As some regions prepare to lift the lockdowns in response to COVID-19, scientists who study water are worried about the potential for a secondary health crisis waiting in the dormant plumbing of offices, gyms, restaurants and schools.
Because of the threats from heavy metals leaching out of pipes, and bacteria and parasites growing in stagnant water, researchers are studying locked-down water systems in an attempt to understand how people can safely reoccupy buildings.
“There really isn’t a lot of scientific awareness of these larger buildings,” says Andrew Whelton, an environmental engineer at Purdue University in West Lafayette, Indiana. “Because of that, there’s no guidance.”
Whelton and fellow Purdue environmental engineer Caitlin Proctor are doing their best to fill that information gap. The duo is currently leading several studies to understand the complex chemistry that occurs in dormant water systems.
When Purdue’s campus shut down in March, Whelton’s laboratory began sampling water in several large buildings across and around the university. In one privately-owned residence hall, abandoned for about a month, Proctor found that no disinfectant remained in the water samples she collected. Although such buildings can go for two or more months with reduced student activity between semesters, the current shutdown is expected to last significantly longer. And labs, gyms and other campus buildings are less likely to have previously experienced such long disruptions. Proctor is interested in how the microbial communities in the buildings’ water systems will change over the coming months.
The longer a building sits unused, the more potential there is for harm. That’s because the length of time between water treatment and use is one of the key factors determining bacterial regrowth, says Joan Rose, an environmental microbiologist at Michigan State University in East Lansing. One of the main concerns is Legionella, a genus of bacterium that causes Legionnaires’ disease.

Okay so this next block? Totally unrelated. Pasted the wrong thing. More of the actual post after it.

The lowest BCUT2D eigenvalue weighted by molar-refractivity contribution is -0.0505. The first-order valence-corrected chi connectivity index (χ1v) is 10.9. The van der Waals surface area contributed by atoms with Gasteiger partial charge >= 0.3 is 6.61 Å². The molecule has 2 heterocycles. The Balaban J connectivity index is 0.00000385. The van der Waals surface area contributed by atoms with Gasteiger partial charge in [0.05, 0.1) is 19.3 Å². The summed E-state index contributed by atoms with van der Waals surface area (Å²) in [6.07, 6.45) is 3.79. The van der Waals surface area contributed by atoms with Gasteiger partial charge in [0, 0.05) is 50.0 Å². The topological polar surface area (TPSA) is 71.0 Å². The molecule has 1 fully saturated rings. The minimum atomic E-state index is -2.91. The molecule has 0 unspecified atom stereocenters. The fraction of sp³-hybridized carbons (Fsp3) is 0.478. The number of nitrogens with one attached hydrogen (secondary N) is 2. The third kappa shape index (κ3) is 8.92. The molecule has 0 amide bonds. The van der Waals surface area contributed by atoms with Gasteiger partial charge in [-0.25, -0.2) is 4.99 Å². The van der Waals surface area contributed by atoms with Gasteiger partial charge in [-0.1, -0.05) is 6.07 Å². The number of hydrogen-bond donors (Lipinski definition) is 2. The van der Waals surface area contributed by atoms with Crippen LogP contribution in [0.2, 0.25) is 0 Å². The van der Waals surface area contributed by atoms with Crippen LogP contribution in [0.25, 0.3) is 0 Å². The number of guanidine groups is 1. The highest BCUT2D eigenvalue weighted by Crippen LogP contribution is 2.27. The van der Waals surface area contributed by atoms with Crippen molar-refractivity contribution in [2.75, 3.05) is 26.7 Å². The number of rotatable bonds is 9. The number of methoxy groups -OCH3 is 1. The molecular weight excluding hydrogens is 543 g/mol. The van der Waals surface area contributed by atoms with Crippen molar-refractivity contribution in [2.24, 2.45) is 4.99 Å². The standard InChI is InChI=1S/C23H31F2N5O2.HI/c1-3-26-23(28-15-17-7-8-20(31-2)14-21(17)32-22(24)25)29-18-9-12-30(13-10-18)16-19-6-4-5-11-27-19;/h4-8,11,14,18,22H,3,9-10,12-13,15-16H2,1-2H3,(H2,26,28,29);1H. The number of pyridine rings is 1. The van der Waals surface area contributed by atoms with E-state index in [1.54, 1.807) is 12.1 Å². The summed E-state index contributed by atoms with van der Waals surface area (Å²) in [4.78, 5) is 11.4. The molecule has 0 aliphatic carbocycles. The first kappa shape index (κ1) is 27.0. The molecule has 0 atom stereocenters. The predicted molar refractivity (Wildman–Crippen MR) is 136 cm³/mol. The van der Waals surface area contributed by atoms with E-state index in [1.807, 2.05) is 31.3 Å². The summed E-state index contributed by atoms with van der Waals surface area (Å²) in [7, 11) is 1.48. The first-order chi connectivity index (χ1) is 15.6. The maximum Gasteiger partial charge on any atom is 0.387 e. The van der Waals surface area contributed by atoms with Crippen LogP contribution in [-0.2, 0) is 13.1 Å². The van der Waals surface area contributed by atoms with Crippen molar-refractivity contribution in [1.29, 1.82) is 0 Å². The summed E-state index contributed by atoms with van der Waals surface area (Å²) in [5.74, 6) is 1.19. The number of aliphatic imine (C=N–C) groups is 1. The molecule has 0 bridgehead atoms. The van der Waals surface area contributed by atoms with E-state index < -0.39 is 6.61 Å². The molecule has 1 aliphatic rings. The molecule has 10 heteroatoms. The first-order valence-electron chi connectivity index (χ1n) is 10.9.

Legionnaires’ — the leading reported waterborne disease in the United States — attacks the body’s respiratory system. So, declining water quality could compound the strain on already stressed public-health systems, Proctor says. “The same people that are vulnerable to COVID are going to be vulnerable to these bacterial pathogens.”
Water quality in a complex building can vary by season, by time of day or even from room to room. So one-size-fits-all guidelines for maintaining or flushing systems are unlikely to help, Proctor says. The most common advice after a period of dormancy is to run all taps at full flow for a set amount of time — usually 5 or 10 minutes — to flush the stagnant water from the pipes.
But one building that the Purdue team studied required more than a full day to flush.
And the complications don’t stop there. For large complexes such as universities, there might not be enough staff to routinely flush every building. Already-struggling small businesses could baulk at the increased water bills that would result from proper flushing. And without sufficient masks and respirators, staff carrying out flushing operations are at risk of inhaling Legionella and other pathogens that might be growing in the pipes.
Preparing the plumbing
The most important things that building owners and managers can do right now, Whelton says, are to flush taps regularly, carry out low-cost testing and start to build up a water-management plan. His lab is currently consulting with a number of universities on how to bring their buildings back online safely after the summer. He and Proctor led a group of academic and industry engineers that published a non-peer-reviewed study laying out the considerations for building reuse on 7 April.
The current situation offers an unprecedented chance to study our water systems and to make sure that society is better prepared for future disaster scenarios, Rose says.
“We’re in an extraordinary time,” she says. “We should make every effort to learn as much as we can.”